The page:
We finally made it to the much-anticipated Lakes District in northern Patagonia. We had read accounts of other overlanders traveling through the area and knew that it would amaze, but nothing could have prepared us for the beauty. With its stunning azure lakes, crystal clear rivers, and temperate forests filled with the strange Monkey Puzzle Trees, the Lakes District far exceeded our expectations. We enjoyed a leisurely travel pace, spending our days fly fishing, hiking, and relaxing as we passed from one incredible lakeside or riverside campsite to the next.
After a quick stopover in Santiago to visit a friend, who fed us dinner and bought a great selection of delicious Chilean beers for us to sample, we cruised down the central valley of Chile toward the Lakes District. Turning off of the huge four-lane divided highway, we quickly found ourselves in the lumpy mountains covered in beech and the strange Araucaria (Monkey Puzzle) trees of Parques Nacional Tolguaca and Conguillio. We stopped to admire the perfect cone shape and young basalt flows of Volcán Llaima, a very active volcano that last erupted in 2008.
From P.N. Conguillio, we crossed the border back into Argentina and the stunning scenery of Lago Aluminé. We camped right on the lakeshore and spent an afternoon driving up the flank of Volcán Batea Mahuida, hiking around the crater lake and up to the summit, where we had a view of several more volcanoes in the distance.
From Aluminé we worked our way south, taking our time and making many westward forays into the mountains that form the border between Chile and Argentina. The Argentines love to camp and grill, which meant that finding excellent camp sites nestled right up against the water was easy, and it is widely accepted to pull off and camp almost anywhere you please.
In Parque Nacional Lanin we took a great 20km hike up through lush forest and along babbling brooks to the base of Volcán Lanin, where we were greeted by waterfalls, spectacular views, and a swarm of huge horse flies. Hobie does not take the horse flies well, but he quickly figured out that he could escape from them by walking down the middle of the ice-cold streams.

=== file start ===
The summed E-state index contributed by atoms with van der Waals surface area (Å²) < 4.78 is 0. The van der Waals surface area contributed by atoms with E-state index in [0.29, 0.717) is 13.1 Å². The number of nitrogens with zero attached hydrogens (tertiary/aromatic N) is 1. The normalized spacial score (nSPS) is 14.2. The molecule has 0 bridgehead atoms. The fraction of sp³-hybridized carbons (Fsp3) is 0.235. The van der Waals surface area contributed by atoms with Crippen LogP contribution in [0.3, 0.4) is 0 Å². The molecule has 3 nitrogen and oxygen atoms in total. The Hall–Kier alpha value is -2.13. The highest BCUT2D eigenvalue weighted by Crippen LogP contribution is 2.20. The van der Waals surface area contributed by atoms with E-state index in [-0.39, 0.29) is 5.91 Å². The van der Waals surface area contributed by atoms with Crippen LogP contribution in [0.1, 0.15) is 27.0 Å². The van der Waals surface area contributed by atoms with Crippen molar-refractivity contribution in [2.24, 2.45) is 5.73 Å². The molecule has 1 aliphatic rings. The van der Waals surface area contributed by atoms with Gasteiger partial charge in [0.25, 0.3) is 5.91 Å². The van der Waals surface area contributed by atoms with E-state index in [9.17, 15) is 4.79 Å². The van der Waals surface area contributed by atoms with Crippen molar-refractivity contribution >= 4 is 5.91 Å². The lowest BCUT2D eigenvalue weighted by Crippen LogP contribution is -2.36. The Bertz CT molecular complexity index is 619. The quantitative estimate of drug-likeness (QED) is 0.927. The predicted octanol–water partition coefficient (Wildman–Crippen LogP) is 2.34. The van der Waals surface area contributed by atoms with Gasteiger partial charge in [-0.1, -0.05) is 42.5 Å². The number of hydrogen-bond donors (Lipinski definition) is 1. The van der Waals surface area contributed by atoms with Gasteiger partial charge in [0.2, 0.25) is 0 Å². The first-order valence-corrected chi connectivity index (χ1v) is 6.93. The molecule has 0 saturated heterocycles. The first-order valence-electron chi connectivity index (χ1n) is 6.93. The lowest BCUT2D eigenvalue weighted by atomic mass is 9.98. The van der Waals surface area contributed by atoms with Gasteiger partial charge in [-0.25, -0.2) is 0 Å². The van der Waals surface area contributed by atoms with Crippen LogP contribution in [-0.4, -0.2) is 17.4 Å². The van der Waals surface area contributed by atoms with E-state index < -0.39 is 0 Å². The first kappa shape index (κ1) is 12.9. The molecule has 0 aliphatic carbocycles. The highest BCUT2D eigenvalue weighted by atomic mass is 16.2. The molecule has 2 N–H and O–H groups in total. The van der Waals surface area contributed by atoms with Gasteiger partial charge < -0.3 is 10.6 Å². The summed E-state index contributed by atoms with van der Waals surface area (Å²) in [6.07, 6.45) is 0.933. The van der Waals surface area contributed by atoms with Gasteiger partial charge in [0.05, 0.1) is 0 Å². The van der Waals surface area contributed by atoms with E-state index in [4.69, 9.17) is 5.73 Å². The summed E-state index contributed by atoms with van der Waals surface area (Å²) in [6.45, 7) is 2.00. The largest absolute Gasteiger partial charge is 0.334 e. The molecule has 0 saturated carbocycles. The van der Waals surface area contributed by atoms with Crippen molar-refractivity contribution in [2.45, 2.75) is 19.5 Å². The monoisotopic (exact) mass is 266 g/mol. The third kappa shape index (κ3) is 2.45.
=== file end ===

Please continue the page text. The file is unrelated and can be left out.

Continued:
Along one particularly beautiful lake, Lago Huechulafquen, we were lucky enough to free camp next to an Argentinean father and son, Leandro and Lucas, who taught us how to properly prepare Mate, were patient and helpful as we practiced our Spanish, and sang and played Eddie Vedder and Pink Floyd songs on the guitar as we sat beside the campfire.
The rivers were spectacularly beautiful and Tim was in fisherman’s heaven as he cast his line in one great hole after another. He caught many trout, all invasive to Patagonia, but out of respect to the rules, we only kept a few of the biggest to grill up and eat. And they were delicious.
As we made our way down the famed Ruta de los Siete Lagos (which winds through many more than just seven lakes) the rivers and lakes continued to get more and more beautiful. We always managed to find a place to camp right on a lakeshore or riverside, often for free, and frequently wished that we had a canoe or kayak to be able to explore the wild distant shores.
We spent a few days catching up on laundry and email in San Carlos de Bariloche, then continued south to the hippy town of El Bolsón. Throughout the Lakes District we saw hordes of young Argentinian backpackers lining the roads with their thumbs out, waiting for a ride. Hitchhiking seems to be a way of life in Argentina during the summer holiday season and we were soon overwhelmed by their sheer numbers. At first we picked them up when we could and made contrite faces at them when we couldn’t, then began to get annoyed by their masses and their guilt-tripping looks and antics. We thought we had seen the backpacker-hitchhiker epicenter around San Martin de los Andes, but when we got to El Bolsón we were truly swarmed. There are somewhere around 15 campgrounds in the small town, many of them large enough to accommodate hundreds of campers, and they were almost all full. After some searching, we managed to find a quiet back corner in one campground where we could tuck in away from the crowds.
El Bolsón is known for its artisan market, where everything must be made by hand. We spent most of a day making our way through the packed stalls, checking out the beautiful wooden handicrafts, jewelry, clothing, art, and mate gourds, and tasting the great food and local beer. El Bolsón is the hops growing capital of Argentina and the town is known for its beer. We came across dozens of cervecerias, microcervecerias, and home brewers, and thoroughly enjoyed tasting as many beers as we could.
Our next stop was at the incredible climbing area of Piedra Parada, out on the drier eastern pampas, where we spent several days on the huge walls of La Buitrera Canyon. We’ll save that story for the next post, except to mention that’s where we finally met up with our friend Corey. Tim and Corey grew up together in Estes Park and at some point both started dreaming about overlanding in South America. In October last year Corey shipped his Land Cruiser to Valparaiso, Chile, and has been cruising around ever since. We meant to meet up months ago but the timing never worked out, until now.
After Piedra Parada the four of us headed back towards the green forests, turquoise rivers, and deep blue lakes of Parque Nacional Los Alerces.
As with so many other places on our journey, as we left the Lakes District we were already making plans to come back. We could have spent months exploring the countless beautiful rivers and lakes, but the deep south was calling us. It was time to begin our journey down the legendary Carretera Austral.